Verde Terrace Mixtape
By Brian Riewer | 9 September 2011
The most ironic verse from Curren$y’s breakthrough album Pilot Talk (2010), and the one that best informs his mission statement, is on the track “Breakfast,” when he utters, “Add that to these underground rap dollars / Refused the majors and stayed real, I kept my promise.” No matter what he said, Spitta was signed to Universal subsidiary Def Jam—which in case you don’t know is very much a major record company, upon the release of the album which featured said track. The point is not that he lied—the earlier versions of the track were written and released when he was still unsigned, meaning the declaration was true if somewhat hypocritical—but that he still acts as though that were true, as if he’s still busting his ass to get that one big break. Dude’s released seventeen albums and mixtapes over the past three-plus years, a simply staggering amount of material for anyone to produce, pothead or not; that big break’s long broke.
If anything, Curren$y’s gotten more adventurous since inking his second major record deal with Warner Bros. earlier this year, having used the Alchemist for Covert Coup and Monsta Beatz for Weekend at Burnie’s after leaning on BluRoc Records’ in-house producer for most of his first two Pilot Talk albums. DJ Drama is his third for 2011, offering a refreshing change of pace from the Ski/Monsta Beatz swampy production to something a fair bit closer to the paradigm of mainstream rap instrumentation than to what Curren$y’s been exposed since ditching Weezy’s crew.
“Run Dat Shit” has the kind of tension that requires a knife to cut through; the revolving piano segment builds the track’s stress to ever unnerving levels, this capped by Spitta spitting, “And they still trying to build a case, want me to pay / For murdering all of these tapes, what can I say?” It’s topped only by the city-clomping, “General Patton”-copping monstrosity behind “Car Talk,” providing a distinctly terrestrial counterpart to Curren$y’s flighty Pilot Talk series. Still, an assortment of soft rock beats with which Spitta’s become synonymous are present, but Drama is able to make the move keenly from bangers to slow jams, the jump from the shredding guitars of “Pinifarina” into “Hennessy Beach” and its smooth sax/keyboard combo foremost coming to mind.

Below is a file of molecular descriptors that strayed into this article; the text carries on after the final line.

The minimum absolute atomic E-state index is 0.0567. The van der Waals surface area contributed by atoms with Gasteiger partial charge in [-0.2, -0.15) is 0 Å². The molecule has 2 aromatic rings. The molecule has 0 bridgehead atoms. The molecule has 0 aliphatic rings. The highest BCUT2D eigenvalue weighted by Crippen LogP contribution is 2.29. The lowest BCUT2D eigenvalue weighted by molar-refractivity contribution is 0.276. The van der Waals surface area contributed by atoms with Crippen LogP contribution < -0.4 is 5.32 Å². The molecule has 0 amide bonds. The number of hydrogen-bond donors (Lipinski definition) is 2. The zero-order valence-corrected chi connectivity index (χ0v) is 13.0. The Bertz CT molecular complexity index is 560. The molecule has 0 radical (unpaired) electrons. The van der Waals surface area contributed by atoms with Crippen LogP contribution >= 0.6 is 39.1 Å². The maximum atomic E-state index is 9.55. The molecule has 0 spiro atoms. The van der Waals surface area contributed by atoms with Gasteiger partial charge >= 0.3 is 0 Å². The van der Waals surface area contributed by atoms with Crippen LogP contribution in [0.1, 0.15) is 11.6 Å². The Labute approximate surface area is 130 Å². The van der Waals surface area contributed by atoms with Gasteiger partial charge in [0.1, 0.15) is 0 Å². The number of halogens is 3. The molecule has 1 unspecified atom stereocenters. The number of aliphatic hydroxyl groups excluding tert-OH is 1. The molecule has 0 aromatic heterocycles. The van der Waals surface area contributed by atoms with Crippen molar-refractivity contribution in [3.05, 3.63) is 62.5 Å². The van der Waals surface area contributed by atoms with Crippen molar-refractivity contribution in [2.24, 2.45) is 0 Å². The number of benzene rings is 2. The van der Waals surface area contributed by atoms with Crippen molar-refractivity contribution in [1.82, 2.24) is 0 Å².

Ever the model of consistency, Spitta keeps the subject matter to his largely retread conversational interests, throwing out the occasionally stunning metaphor amongst the subdued bravado of a thoroughly self-confident, high-as-fuck rapper. “She keep her phone in her lap / When I call she comin’,” he intones to remind you he’s fucking your girl in the same matter-of-fact, weirdly intimate manner in which he explained the same situation in “Flight Briefing.” Mentions of how his windows are never tinted abound as well, weaved into boasts about the quality of his weed in comparison to yours; that he’d “kill beats and send flowers to the wake”; that he always “keep[s] [his] style straight like 9:15.” These are the topics discussed in his last dozen or so releases, repackaged yet again in fresh verbiage.
While being consistent and prolific to a stunning degree are largely desirable qualities to have as an artist, what Verde Terrace represents most is that Curren$y is beginning to run into the negative side of these qualities: his shtick is starting to feel tired. From “similar topics repackaged in fresh verbiage” we’re getting closer to, with each successive release, “the same shit we heard like a month ago.” It’s common to be overexposed to a single song or album—but rarely is it a problem that an artist is producing too much new music to properly digest and appreciate.
Chastising the guy for working too hard is a rather bizarre position to be put into, as if I’m bitching at my butler for bringing me four servings of caviar instead of three. But, like, could you ease up on the caviar, Curren$y? A mere four months between late April and late August Spitta dropped two albums and a mixtape, leaving this latest one, Verde Terrace, seemingly just commonplace in its ubiquity. His works’ pervasiveness is turning cannibalistic, and it’s a shame; this is an excellent mixtape, but it’s difficult to appreciate fully with all the Curren$y currently flooding the market.